Groaning and New Life (Groaning – Part #2)

This is Part 2 of the Groaning Series. Click here to read from the beginning.

Groan-worthy situations

It’s been a groan-worthy start to the year in our household. I’ve been in a severe flare for over a month. My husband is very weary β€” an extra load inevitably falls on him when I’m out of action. We’re just surviving.

Day two of the new school year was eventful. At about 8:15am I was lying on the couch, resting, before school drop-off. When I tried to stand up, nothing happened… I couldn’t move my legs. This happens every now and then during a flare, but I wasn’t prepared for it to happen before school when I was home alone with both kids! I kept the TV on and sent a text message to one of my emergency backup people, requesting help with school drop-off.

It took a while for my helper to arrive, which meant the kids watched over an hour of TV in the morning (eek!), and my son was delivered to school over half-an-hour late on his second day of Year 1. So much for making a good impression on his new teacher!! Sigh… This was really hard on the ego for a high-achieving people pleaser like me!!! (I wonder which aspects of my character God’s been working on lately? πŸ˜‰)

THEN, a week later, my dad had a stroke. He was in a critical state and we didn’t know if he would survive. What should I do?! I knew I needed even more rest than usual if I wanted to recover from my flare; but I wanted to be there for my dear dad…

After a day of deliberation and praying for wisdom, we made the decision: I would travel by plane (I can no longer manage long drives) to visit my dad in the hospital. My husband stayed home with the kids, so as not to disrupt their routine.

I am so glad I went. I needed to go β€” I couldn’t bear to think of my dad lying there, so close to death. But the trip has thrown my system even further into its downward spiral. On top of that, my husband is a step closer to burnout due to the pressure of having the kids solo for those few days when he was so weary already.

I’m sure you have your own stories to tell, of months β€” or even years β€” stolen and plans thrown into chaos by distressing events.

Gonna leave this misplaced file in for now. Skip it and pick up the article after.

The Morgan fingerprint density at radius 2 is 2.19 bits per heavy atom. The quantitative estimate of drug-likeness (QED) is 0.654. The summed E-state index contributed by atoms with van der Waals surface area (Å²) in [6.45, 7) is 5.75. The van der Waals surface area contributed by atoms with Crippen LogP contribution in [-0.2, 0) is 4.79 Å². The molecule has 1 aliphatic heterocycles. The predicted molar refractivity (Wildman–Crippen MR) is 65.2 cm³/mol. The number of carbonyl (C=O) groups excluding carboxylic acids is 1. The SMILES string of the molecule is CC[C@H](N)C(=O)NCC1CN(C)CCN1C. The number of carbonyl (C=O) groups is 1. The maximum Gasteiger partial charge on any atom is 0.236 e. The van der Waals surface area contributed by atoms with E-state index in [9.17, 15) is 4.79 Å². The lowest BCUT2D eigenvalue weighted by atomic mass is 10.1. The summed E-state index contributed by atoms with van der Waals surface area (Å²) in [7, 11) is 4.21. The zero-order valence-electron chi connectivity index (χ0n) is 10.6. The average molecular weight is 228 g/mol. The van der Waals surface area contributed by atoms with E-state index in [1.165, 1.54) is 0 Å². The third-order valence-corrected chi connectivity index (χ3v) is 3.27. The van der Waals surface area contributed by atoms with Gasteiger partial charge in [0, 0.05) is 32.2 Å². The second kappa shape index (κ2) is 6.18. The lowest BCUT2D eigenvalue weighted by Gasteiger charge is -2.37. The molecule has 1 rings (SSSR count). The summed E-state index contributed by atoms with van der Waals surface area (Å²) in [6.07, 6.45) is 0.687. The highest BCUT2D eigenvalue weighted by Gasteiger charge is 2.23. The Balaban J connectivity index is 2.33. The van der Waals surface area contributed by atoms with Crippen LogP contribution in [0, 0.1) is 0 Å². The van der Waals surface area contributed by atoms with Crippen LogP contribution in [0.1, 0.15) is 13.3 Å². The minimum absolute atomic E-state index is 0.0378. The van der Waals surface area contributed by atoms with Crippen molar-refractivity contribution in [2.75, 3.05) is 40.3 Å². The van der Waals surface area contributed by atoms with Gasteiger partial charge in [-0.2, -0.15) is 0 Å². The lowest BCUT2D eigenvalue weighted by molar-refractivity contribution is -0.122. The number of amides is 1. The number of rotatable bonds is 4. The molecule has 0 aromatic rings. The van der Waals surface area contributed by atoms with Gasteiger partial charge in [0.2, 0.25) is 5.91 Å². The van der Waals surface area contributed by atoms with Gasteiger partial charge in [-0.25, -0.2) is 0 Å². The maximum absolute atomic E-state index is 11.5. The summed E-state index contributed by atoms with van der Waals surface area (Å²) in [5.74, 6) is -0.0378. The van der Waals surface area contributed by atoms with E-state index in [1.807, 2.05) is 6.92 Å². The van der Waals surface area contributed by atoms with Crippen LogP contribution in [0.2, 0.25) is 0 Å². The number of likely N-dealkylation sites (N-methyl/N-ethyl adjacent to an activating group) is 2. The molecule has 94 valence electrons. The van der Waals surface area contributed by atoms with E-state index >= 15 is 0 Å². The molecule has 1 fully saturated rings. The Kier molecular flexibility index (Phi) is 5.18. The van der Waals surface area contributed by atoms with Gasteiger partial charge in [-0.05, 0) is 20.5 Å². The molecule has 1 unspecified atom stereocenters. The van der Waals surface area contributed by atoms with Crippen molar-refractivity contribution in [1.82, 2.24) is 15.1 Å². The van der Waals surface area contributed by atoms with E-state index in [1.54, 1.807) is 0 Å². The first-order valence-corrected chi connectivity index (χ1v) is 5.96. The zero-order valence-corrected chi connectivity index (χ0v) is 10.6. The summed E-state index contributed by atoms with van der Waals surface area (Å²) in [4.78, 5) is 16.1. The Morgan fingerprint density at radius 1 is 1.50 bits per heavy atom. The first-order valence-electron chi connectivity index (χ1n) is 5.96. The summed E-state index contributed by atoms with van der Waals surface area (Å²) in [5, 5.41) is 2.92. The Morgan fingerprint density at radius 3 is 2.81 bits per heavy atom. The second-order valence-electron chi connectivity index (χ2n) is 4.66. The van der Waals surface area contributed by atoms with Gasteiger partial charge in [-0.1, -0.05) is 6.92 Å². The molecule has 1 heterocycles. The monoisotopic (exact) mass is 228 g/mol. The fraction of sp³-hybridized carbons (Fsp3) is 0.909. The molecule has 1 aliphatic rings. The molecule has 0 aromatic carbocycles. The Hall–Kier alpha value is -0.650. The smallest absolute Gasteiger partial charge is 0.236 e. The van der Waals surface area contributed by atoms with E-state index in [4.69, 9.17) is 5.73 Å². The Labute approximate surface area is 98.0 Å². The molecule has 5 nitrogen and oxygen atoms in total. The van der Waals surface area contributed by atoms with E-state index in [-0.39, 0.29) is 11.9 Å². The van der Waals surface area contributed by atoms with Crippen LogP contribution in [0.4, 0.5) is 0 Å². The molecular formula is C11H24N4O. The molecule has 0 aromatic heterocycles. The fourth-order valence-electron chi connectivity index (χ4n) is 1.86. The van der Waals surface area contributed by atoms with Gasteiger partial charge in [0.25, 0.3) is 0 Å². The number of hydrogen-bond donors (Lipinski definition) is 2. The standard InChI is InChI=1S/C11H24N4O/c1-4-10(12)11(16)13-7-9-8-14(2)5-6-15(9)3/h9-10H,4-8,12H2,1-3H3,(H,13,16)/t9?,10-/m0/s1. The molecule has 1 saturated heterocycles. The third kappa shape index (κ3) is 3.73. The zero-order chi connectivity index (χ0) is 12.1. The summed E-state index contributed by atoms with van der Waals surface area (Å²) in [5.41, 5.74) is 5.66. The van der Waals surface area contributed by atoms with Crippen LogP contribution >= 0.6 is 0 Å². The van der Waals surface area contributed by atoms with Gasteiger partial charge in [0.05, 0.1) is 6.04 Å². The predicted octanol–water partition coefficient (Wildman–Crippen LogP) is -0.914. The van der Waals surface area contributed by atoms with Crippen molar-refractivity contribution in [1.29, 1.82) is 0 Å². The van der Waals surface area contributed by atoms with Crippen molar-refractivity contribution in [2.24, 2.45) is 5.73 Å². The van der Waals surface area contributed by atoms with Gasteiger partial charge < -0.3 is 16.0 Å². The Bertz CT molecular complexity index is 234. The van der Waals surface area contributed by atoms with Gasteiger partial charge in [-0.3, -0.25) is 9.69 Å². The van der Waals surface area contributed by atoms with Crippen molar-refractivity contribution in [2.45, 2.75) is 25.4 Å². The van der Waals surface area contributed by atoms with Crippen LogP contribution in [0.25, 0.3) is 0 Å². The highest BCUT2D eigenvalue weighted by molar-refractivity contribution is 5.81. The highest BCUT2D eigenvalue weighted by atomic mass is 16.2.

Groaning and new life

[If reading a childbirth story is likely to prick at your grief bubble, please feel free to skip ahead to the next section.]

Is it one of those groan-worthy seasons for you?

The sorrow and fatigue are rising; your resilience and strength are plummeting. Inside and out, your whole being is sighing… You’re battling frustration β€” Why is this happening?! I wish I could just click my fingers and make everything OK again…

These times are an invitation to draw near to God. Take your groaning to him! Cry out to him! Be real with him! He can take it.

Romans chapter 8 is one of my favourite Bible passages because it’s so real, and honest, and authentic. It talks about the ugliness of our broken lives without resorting to either nihilistic despair or sugar-coated denial.

Paul compares the suffering we experience here and now to the groans of a woman in labour.

For we know that all creation has been groaning as in the pains of childbirth right up to the present time. And we believers also groan, even though we have the Holy Spirit within us as a foretaste of future glory, for we long for our bodies to be released from sin and suffering. We, too, wait with eager hope for the day when God will give us our full rights as his adopted children, including the new bodies he has promised us. (Rom 8:22-23)

I remember my two labours and they sure were awful…